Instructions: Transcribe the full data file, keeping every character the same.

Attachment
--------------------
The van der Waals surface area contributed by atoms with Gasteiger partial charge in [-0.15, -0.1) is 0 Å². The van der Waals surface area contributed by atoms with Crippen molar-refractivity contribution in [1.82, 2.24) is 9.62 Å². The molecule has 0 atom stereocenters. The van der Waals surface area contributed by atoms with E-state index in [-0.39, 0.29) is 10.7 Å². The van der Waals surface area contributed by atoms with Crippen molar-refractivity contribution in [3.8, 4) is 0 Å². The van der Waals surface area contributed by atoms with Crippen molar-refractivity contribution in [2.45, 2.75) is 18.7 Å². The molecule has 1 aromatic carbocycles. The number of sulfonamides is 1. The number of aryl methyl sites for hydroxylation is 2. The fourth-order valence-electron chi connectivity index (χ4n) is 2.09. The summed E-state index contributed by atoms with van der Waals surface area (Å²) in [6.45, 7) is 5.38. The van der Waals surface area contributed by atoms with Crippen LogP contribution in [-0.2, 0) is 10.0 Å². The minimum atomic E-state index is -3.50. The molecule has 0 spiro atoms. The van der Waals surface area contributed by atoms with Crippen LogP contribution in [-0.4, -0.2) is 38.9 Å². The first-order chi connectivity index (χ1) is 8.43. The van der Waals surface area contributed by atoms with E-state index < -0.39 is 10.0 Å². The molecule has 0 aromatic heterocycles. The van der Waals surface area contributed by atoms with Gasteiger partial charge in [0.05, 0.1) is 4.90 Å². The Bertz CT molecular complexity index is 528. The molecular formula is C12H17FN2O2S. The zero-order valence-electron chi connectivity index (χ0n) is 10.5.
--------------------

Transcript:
The van der Waals surface area contributed by atoms with Gasteiger partial charge in [-0.15, -0.1) is 0 Å². The van der Waals surface area contributed by atoms with Crippen molar-refractivity contribution in [1.82, 2.24) is 9.62 Å². The molecule has 0 atom stereocenters. The van der Waals surface area contributed by atoms with E-state index in [-0.39, 0.29) is 10.7 Å². The van der Waals surface area contributed by atoms with Crippen molar-refractivity contribution in [3.8, 4) is 0 Å². The van der Waals surface area contributed by atoms with Crippen molar-refractivity contribution in [2.45, 2.75) is 18.7 Å². The molecule has 1 aromatic carbocycles. The number of sulfonamides is 1. The number of aryl methyl sites for hydroxylation is 2. The fourth-order valence-electron chi connectivity index (χ4n) is 2.09. The summed E-state index contributed by atoms with van der Waals surface area (Å²) in [6.45, 7) is 5.38. The van der Waals surface area contributed by atoms with Crippen LogP contribution in [-0.2, 0) is 10.0 Å². The minimum atomic E-state index is -3.50. The molecule has 0 spiro atoms. The van der Waals surface area contributed by atoms with Crippen LogP contribution in [-0.4, -0.2) is 38.9 Å². The first-order chi connectivity index (χ1) is 8.43. The van der Waals surface area contributed by atoms with E-state index < -0.39 is 10.0 Å². The molecule has 0 aromatic heterocycles. The van der Waals surface area contributed by atoms with Gasteiger partial charge in [0.05, 0.1) is 4.90 Å². The Bertz CT molecular complexity index is 528. The molecular formula is C12H17FN2O2S. The zero-order valence-electron chi connectivity index (χ0n) is 10.5.